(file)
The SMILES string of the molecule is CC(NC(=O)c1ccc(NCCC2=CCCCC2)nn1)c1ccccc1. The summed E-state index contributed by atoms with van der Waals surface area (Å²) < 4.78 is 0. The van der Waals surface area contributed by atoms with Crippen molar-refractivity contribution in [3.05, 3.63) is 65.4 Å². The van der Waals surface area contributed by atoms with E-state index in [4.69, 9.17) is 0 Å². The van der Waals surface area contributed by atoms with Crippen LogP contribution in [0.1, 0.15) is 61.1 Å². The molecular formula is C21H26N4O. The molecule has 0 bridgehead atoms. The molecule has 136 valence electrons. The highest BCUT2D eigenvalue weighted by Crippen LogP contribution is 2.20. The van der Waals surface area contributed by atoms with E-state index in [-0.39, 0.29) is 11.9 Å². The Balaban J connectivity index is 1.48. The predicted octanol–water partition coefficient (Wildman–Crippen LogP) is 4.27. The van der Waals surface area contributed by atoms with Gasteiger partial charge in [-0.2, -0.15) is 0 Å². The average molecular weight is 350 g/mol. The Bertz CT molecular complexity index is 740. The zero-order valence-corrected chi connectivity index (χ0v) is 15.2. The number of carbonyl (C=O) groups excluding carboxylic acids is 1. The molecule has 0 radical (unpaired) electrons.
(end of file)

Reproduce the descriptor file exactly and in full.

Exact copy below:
The SMILES string of the molecule is CC(NC(=O)c1ccc(NCCC2=CCCCC2)nn1)c1ccccc1. The summed E-state index contributed by atoms with van der Waals surface area (Å²) < 4.78 is 0. The van der Waals surface area contributed by atoms with Crippen molar-refractivity contribution in [3.05, 3.63) is 65.4 Å². The van der Waals surface area contributed by atoms with E-state index in [4.69, 9.17) is 0 Å². The van der Waals surface area contributed by atoms with Crippen LogP contribution in [0.1, 0.15) is 61.1 Å². The molecular formula is C21H26N4O. The molecule has 0 bridgehead atoms. The molecule has 136 valence electrons. The highest BCUT2D eigenvalue weighted by Crippen LogP contribution is 2.20. The van der Waals surface area contributed by atoms with E-state index in [-0.39, 0.29) is 11.9 Å². The Balaban J connectivity index is 1.48. The predicted octanol–water partition coefficient (Wildman–Crippen LogP) is 4.27. The van der Waals surface area contributed by atoms with Gasteiger partial charge in [-0.2, -0.15) is 0 Å². The average molecular weight is 350 g/mol. The Bertz CT molecular complexity index is 740. The zero-order valence-corrected chi connectivity index (χ0v) is 15.2. The number of carbonyl (C=O) groups excluding carboxylic acids is 1. The molecule has 0 radical (unpaired) electrons.